LGBTQ

  1. Prayer for the Orlando Victims

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    Candlelight vigil for OrlandoELPC members, pastoral leadership, and staff stand in prayer and solidarity with the families of the victims of the massacre at Pulse nightclub in Orlando, Florida. We issue a clarion call for all of God’s children to pray that violence against the LGBTQIA+ community and ALL people will be no more. The prayer offered by Pastor Patrice Fowler-Searcy at The Pittsburgh Clergy Consortium’s City-wide Candlelight Vigil for Orlando Victims on Monday, June 13, 2016, is below. (more…)

  2. A Letter to Delta Foundation

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    Delta Foundation,

    The staff, Session and LGBTQIA Ministry of East Liberty Presbyterian Church join their voices with many others who are grieved by the decision of the Delta Foundation to contract with singer Iggy Azalea for the 2015 Pittsburgh Pride concert. The fact that the selected performer has publicly offended LGBTQIA and people of color within our community is a serious breech of our safety and solidarity as a community. This isn’t about her style of music, her race or gender. This is about her inability to embrace the community for which she has been asked to perform. If she cannot do that, she should not be performing at Pride. Her racist, homophobic, transphobic, and discriminatory comments have no place within a community that values diversity and respect for all. Iggy Azalea has demonstrated an inability to embrace the community for which she has been asked to perform. Therefore, it is wrong and painful to have her performing at this year’s Pride.

    East Liberty Presbyterian Church has been a proud and active participant in Pride since it was held in the park on the Northside, when the GLCC was still organizing the event. Our participation was incredibly significant for us because as a congregation we were taking a public stance on welcoming the LGBTQIA community to worship and to membership at a time when our denomination did not. We were celebrating our understanding of God’s love for ALL individuals.

    It has taken years of denominational struggle to win inclusion within our church. Today we celebrate that our denomination has voted to allow LGBTQIA individuals to serve in congregations in an ordained capacity, to allow clergy to perform same-gender weddings, and most recently to change the definition of marriage to a commitment between two people rather than specific to man-woman.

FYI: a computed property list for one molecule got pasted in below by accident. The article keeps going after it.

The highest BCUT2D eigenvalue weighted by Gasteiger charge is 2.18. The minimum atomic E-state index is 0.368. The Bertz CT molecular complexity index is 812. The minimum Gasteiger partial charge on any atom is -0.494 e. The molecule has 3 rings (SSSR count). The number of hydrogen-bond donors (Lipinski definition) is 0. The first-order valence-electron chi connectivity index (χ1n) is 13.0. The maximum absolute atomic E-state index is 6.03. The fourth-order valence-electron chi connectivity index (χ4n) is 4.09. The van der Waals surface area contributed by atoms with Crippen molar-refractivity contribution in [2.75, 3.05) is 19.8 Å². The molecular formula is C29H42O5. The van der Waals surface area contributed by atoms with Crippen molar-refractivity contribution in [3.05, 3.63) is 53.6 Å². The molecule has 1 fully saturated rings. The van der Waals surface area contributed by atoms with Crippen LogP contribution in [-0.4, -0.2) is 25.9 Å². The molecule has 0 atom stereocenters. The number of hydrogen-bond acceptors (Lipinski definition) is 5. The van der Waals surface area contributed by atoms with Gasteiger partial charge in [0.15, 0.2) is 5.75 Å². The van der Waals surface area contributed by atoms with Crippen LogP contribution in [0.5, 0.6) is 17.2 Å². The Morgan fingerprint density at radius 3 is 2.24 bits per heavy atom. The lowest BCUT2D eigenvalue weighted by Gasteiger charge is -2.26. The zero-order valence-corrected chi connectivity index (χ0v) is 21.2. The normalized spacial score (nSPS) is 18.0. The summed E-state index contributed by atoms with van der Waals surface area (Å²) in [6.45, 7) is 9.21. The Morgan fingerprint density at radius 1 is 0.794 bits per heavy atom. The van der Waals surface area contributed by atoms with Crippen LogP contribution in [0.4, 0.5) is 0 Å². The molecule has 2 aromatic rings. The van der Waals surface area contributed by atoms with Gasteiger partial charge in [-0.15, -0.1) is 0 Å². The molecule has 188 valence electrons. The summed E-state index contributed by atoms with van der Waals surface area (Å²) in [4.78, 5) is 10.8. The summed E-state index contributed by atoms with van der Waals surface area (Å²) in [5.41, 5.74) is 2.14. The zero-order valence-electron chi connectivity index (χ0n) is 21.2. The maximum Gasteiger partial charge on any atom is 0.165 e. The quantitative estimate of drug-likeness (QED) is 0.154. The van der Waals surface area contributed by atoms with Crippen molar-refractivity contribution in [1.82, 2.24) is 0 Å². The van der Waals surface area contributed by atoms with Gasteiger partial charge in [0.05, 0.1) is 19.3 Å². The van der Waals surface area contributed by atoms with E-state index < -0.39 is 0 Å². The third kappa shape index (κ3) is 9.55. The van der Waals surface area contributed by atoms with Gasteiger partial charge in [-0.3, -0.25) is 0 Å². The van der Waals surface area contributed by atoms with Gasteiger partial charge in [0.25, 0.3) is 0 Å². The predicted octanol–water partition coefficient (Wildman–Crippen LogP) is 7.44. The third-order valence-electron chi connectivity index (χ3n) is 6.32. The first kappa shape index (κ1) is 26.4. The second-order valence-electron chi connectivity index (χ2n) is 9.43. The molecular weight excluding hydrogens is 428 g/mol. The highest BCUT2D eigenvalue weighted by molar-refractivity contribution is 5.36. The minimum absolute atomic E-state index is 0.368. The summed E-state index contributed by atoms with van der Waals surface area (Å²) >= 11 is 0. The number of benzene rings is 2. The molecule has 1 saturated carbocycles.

Our congregation continues to search for ways to demonstrate our commitment to full inclusion. We have taken a pledge, which says in part, “We will seek to stop jokes and unkind language about anyone, including LGBTQIA persons, when spoken in our presence. Words that hurt and bigotry are not funny. We will speak out against slander, debasement, lies or dehumanization of anyone, even when spoken by political or religious leaders.”

    Pride is not just entertainment. It is a celebration for all of us. Each organization represented at Pride has gone through similar struggles and deserves to be a respected part of the celebration. It grieves us that some members of our community, including members of our own congregation, have been so offended by the hurtful words of Iggy Azalea, and Delta’s lack of empathy, that they do not want to attend Pride. We honor their decision to express their woundedness and voice their protest in this way. We likewise affirm the dignity and worth of all members of the LGBTQIA community, and remain committed to working together toward the authentic full inclusion of all.

    Despite the divisiveness this decision is causing, after prayerful consideration East Liberty Presbyterian Church will participate in the Pride March and have a booth at Pridefest. We see a distinction between the concert and the public witness of the parade. We will use our presence at the latter event as an opportunity to speak out for the disenfranchised and to proclaim the dignity and respect each person deserves. We will continue to offer a gospel message of inclusion, welcome and hope for people pushed to the margins for too long. However, we will actively demonstrate our opposition to Delta’s decision to invite Iggy Azalea as we march in the parade and staff our church’s booth. Pride’s public witness is too important to allow it to be compromised by the message of an ill-spoken performer.

    We also seek reconciliation of our community members, seeking a constructive conversation with Delta Foundation leadership including all members of our LGBTQIA community represented at the table. We seek to be a partner in this process and pray for reconciliation for our community.

  3. Got Questions?

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    ELPC-billboardA membership video from the Presbyterian Church (USA) includes the following quote: “In our church we do not claim to have all the answers, but rather we seek to ask the right questions.” At ELPC, we believe that is a healthy response for anyone striving for a vibrant, growing, healthy faith.

    • We ask questions about things we care about.